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Publication numberUS7433709 B2
Publication typeGrant
Application numberUS 10/412,813
Publication dateOct 7, 2008
Filing dateApr 11, 2003
Priority dateApr 12, 2002
Fee statusPaid
Also published asUS20040067742
Publication number10412813, 412813, US 7433709 B2, US 7433709B2, US-B2-7433709, US7433709 B2, US7433709B2
InventorsRichard Ormson
Original AssigneeNec Corporation
Export CitationBiBTeX, EndNote, RefMan
External Links: USPTO, USPTO Assignment, Espacenet
Method of calibrating clocks for two independent radio access technologies without the use of additional hardware
US 7433709 B2
Abstract
The invention provides for a mobile radio communications device having a first crystal oscillator for providing a first master clock frequency for a timebase of a first communication system, a second crystal oscillator for providing a second master clock frequency for a timebase for a second communication system, a third oscillator for providing a relatively low frequency clock signal within the device, and means for calibrating each of the first and second master clock signals to the third oscillator clock signal, means for determining the ratio of the first and second master clocks on the basis of respective measurements of the first and second master clocks to the relatively low frequency clock signal.
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Claims(18)
1. A mobile radio communications device comprising:
a first crystal oscillator operable to provide a first master clock frequency for a timebase of a first communication system;
a second crystal oscillator operable to provide a second master clock frequency for a timebase for a second communication system, the second communication system being different from the first communication system;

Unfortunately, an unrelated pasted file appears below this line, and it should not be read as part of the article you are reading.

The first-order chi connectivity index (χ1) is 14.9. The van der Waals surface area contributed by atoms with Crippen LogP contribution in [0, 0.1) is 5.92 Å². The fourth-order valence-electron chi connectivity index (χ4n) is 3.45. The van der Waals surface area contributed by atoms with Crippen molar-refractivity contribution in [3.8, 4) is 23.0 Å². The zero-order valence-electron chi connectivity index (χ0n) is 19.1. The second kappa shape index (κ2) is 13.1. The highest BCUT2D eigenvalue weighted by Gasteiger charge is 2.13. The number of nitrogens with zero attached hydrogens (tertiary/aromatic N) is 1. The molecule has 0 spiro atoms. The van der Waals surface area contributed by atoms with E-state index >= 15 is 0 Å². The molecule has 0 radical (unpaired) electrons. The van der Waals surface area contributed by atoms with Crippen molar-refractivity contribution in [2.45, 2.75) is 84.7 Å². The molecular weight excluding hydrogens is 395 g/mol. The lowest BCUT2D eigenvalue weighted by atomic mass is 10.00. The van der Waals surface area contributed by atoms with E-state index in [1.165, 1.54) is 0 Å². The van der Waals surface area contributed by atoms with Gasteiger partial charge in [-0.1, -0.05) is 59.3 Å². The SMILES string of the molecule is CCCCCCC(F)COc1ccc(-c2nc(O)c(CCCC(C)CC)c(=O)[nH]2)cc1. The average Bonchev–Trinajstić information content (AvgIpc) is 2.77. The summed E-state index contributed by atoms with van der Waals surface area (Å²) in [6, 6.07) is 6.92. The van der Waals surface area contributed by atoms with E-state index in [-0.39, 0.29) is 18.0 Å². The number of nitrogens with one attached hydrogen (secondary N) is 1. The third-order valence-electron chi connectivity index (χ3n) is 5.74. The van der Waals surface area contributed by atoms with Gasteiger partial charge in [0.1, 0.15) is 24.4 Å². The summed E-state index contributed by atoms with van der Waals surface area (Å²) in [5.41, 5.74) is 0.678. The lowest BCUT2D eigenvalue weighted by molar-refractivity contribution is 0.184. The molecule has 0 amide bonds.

a third oscillator operable to provide a relatively low frequency clock signal within the device;
a calibrator operable to calibrate signals of the first master clock and the second master clock to a signal of the third oscillator clock; and
a determiner circuit operable to determine a ratio of the signal of the first master clock to the signal of the second master clock on the basis of measurements of the signals of the first master clock and the second master clock calibrated to the relatively low frequency clock signal.
2. The device as claimed in claim 1, wherein the said third oscillator is arranged to provide a clock signal for a power saving sleep mode in which at least one of the first crystal oscillator and the second crystal oscillator is shut down.
3. The device as claimed in claim 2, wherein the ratio of the first and second clock signals is determined from the product of:
a ratio of a calibration count to the sleep timer of the first master clock; and
a ratio of the sleep timer to a calibration count of the second master clock.
4. The device as claimed in claim 3, and including a controller operable to control a simultaneous occurrence of the calibration measurements of the clock signals of the first and second oscillators to the third oscillator.
5. The device as claimed in claim 4, and arranged to take a plurality of the said calibration measurements and to find an average value therefrom.
6. The device as claimed in claim 3, and arranged to take a plurality of the said calibration measurements and to find an average value therefrom.
7. The device as claimed in claim 2, and including a controller operable to control a simultaneous occurrence of the calibration measurements of the clock signals of the first and second oscillators to the third oscillator.